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November 10, 1948 - Image 3

Resource type:
Text
Publication:
The Michigan Daily, 1948-11-10

Disclaimer: Computer generated plain text may have errors. Read more about this.

WENSDAY, XVMWMETI 10, 194&.

TH ICHIGA- A-TX PAGE TAR. Z

Michigan Recaptures Lead From Irish in A

. .Poll

---e+,>

Wildcats Vie
To Halt Irish
Victory Chain
CHICAGO-(A)-Will the Rose
Bowl distract Northwestern's once -
beaten Wildcats against unde-
feated Notre Dame Saturday?
THE IRISH better not figure it
that way. Because from the open-
ing whistle, the Wildcats will be
swinging their Sunday punch in
the nation's top football game at
South Bend, Ind.
The scrap before a capacity 59,-
000 should be a real wing-dinger.
First of all, it will be the last
meeting between the two schools
after 23 straight years of feuding.
* * *
NOT SINCE 1940 when North-
western last triumphed, have the
Wildcats turned up with so potent
an aggregation. They'll want to
humble the Irish, not only for
long-overdue revenge, but also to
take a carload of prestige into the
Rose Bowl, if they get by Illinois.

Wolverines Trail in Top
Votes, Lead by 61 Points
Tarheels, Georgia Tech Falter in Hot Race;
Army Moves into Third Spot, Bears Fourth

COMPLETE
COLLISION
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s
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BODY AND FENDER
WORK
WHEEL ALIGNMENT
WELDING of Any Kind
All Work Guaranteed
Knoll & Erwin
YOUR HUDSON DEALER

4'

(By The Associated Press)
Michigan has turned the tables
on Notre Dame and once again
reigns as the top football team in
the nation.
The Wolverines supplanted the
South Bend Irish as the No. 1
team, gaining the upper hand in
their dual tug o'war that has
carried over two seasons of bitter
rivalry.
* * *
LAST WEEK, Michigan piled up
more first place votes than Notre
Dame, only to find themselves
SPORTS
B. S. BROWN, Night Editor
runners-up as the second and
third place votes pushed the Irish
three points ahead of the Wol-
verines.
This time it was the Ramblers
who had the edge in top votes,
but Michigan picked up enough
other ballots and wound up 61
points ahead of the second place
Irish.
The Wolverines had 77 first
votes and a 1,836 vote total, while
Notre Dame captured 80 initial
ballots, but were able to amass
only 1,775 points.
MICHIGAN'S recapture of first
place marks the third week in the
season that they have occupied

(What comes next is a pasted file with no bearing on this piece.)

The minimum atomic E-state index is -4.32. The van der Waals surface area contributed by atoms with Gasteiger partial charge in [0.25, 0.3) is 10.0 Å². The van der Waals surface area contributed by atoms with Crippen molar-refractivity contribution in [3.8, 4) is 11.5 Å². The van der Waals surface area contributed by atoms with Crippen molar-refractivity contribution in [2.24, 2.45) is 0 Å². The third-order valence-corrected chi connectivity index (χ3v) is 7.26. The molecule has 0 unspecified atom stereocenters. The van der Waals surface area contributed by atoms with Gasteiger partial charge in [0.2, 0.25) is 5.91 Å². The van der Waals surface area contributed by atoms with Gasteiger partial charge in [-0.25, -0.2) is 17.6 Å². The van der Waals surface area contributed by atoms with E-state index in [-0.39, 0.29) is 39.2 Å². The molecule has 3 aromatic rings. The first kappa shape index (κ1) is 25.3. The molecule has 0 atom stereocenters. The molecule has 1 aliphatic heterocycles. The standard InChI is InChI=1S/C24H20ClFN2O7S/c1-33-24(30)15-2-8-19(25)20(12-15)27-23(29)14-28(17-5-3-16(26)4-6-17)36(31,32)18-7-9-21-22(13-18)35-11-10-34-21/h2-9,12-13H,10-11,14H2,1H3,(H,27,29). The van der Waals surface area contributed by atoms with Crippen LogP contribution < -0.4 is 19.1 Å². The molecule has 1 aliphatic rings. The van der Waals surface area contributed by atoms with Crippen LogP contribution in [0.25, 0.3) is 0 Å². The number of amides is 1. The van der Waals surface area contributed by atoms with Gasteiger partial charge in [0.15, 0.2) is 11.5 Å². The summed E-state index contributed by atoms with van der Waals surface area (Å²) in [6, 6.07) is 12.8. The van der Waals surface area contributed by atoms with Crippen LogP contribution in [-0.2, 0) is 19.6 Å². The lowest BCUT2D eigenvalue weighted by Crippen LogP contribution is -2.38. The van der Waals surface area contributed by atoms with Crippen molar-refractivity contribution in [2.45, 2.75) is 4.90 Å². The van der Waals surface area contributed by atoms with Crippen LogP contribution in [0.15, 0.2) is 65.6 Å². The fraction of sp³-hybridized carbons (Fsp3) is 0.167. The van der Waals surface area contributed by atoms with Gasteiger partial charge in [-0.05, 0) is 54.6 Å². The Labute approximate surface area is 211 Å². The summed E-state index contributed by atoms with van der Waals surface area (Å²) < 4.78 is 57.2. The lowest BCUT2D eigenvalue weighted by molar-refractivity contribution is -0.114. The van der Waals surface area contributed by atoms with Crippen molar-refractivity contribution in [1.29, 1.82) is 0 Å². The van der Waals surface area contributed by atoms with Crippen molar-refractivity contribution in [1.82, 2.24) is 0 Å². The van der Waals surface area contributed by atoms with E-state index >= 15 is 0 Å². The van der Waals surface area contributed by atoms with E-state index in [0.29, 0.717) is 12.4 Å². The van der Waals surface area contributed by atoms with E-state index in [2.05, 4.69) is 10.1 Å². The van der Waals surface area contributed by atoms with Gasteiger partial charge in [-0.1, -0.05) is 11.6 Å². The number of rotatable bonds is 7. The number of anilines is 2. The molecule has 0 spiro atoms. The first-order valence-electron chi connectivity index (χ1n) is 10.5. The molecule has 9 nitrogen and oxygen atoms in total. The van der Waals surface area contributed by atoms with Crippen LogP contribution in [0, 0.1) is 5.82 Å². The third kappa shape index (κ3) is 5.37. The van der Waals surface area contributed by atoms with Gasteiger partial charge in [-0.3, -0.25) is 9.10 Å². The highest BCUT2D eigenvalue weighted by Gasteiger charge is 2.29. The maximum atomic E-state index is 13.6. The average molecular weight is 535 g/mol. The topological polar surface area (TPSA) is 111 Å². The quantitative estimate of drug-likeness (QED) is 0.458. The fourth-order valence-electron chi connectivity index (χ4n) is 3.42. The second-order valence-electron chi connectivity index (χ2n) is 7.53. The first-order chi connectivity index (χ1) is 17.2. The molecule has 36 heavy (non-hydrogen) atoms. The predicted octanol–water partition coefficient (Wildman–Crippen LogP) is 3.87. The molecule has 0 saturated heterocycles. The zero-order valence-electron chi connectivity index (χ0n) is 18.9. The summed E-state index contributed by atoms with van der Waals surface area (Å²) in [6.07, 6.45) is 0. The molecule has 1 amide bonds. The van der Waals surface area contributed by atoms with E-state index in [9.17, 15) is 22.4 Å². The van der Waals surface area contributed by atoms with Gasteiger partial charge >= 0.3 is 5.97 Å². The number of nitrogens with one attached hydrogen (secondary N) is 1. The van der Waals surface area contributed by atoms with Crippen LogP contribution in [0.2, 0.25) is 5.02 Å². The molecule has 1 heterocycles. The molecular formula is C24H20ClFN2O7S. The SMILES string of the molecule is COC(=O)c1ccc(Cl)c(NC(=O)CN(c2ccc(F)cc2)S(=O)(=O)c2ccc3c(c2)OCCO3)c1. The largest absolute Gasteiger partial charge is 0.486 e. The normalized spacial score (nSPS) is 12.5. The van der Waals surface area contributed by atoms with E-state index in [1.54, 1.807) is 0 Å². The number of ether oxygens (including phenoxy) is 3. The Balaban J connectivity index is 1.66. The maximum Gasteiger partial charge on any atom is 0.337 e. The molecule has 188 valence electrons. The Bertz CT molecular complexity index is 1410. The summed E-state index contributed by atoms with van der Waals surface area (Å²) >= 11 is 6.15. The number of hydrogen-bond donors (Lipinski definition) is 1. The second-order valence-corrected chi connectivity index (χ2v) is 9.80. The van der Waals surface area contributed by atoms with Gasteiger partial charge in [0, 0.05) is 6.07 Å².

that spot. Following their 28-0
rout of Northwestern, the Wol-
verines took over from the Irish
and remained on top the next
week when they slapped Minne-
sota down to the tune of 27-14.
But when Notre Dame wal-
loped Navy and Michigan had a
tough time with Illinois, the
ever fickle sportswriters swung
enough votes to the Irish, and
Michigan dropped to second,
The old yardstick of compara-
tive scores came out again this
last week, when the Wolverines
took on Navy. The Irish had piled
up a 34 point margin by sinking
the Middies, 41-7, so Michigan
proceeded to pound out a 35 point
difference in their shut-out vic-
tory.

equalled their performance of last
year, when they topped the list
three times over the entire season.
ARMY MOVED into third place
in this week's selections on the
strength of its 43-0 rout -of Stan-
ford, while the Golden Bears of
California moved up a notch into
fourth with a 28-13 victory over
UCLA.
The point standings on a 10-9-8-
7-6r5-4-3-2-1 basis with first place
votes in parentheses:
1. MICHIGAN (77).....1,836
2. Noter Dame (80) .....1,775
3. Army (14) ............1,553
4. California (11) .......1,244
5. Penn State (1) ........840
6. North Carolina (7) 757
7. Southern Methodist 625
8. Northwestern ..........575
9. Oklahoma (5)......... 466
10. Clemson (8)....... .284
11. Georgia Tech 205; 12. Mich-
igan State (1) 158; 13. Georgia
(1) 152; 14. Minnesota 135; 15.
Oregon 126; 16. Nevada 95; 17.
Pennsylvania 82; 18. Tennessee
59; 19. Wake Forest 39; 20. Mis-
souri 31.
Others receiving points in-
cluded Ohio State, 8, and Illi-
nois, 7.

Scimitar Club
Asks Varsity
Recognition
The Scimitar Club, led by its
president, Ed Micllef, has begun a
vigorous campaign to have fenc-
ing recognized as a varsity sport
by the University.
MOST OF THE other Big Nine
schools already look upon fencing'
as a. major sport and this small
group of Wolverine dueling enthu-
siasts believe is high time that
Michigan followed suit.
As a means to further their in-
terests and to gain experience in
competition, the Scimitars entered
the Invitational Free Weapon
Fencing Team Tournament this
past weekend at Detroit.
WITH PRESIDENT Micllef
showing the way, the lads from
Ann Arbor copped second place in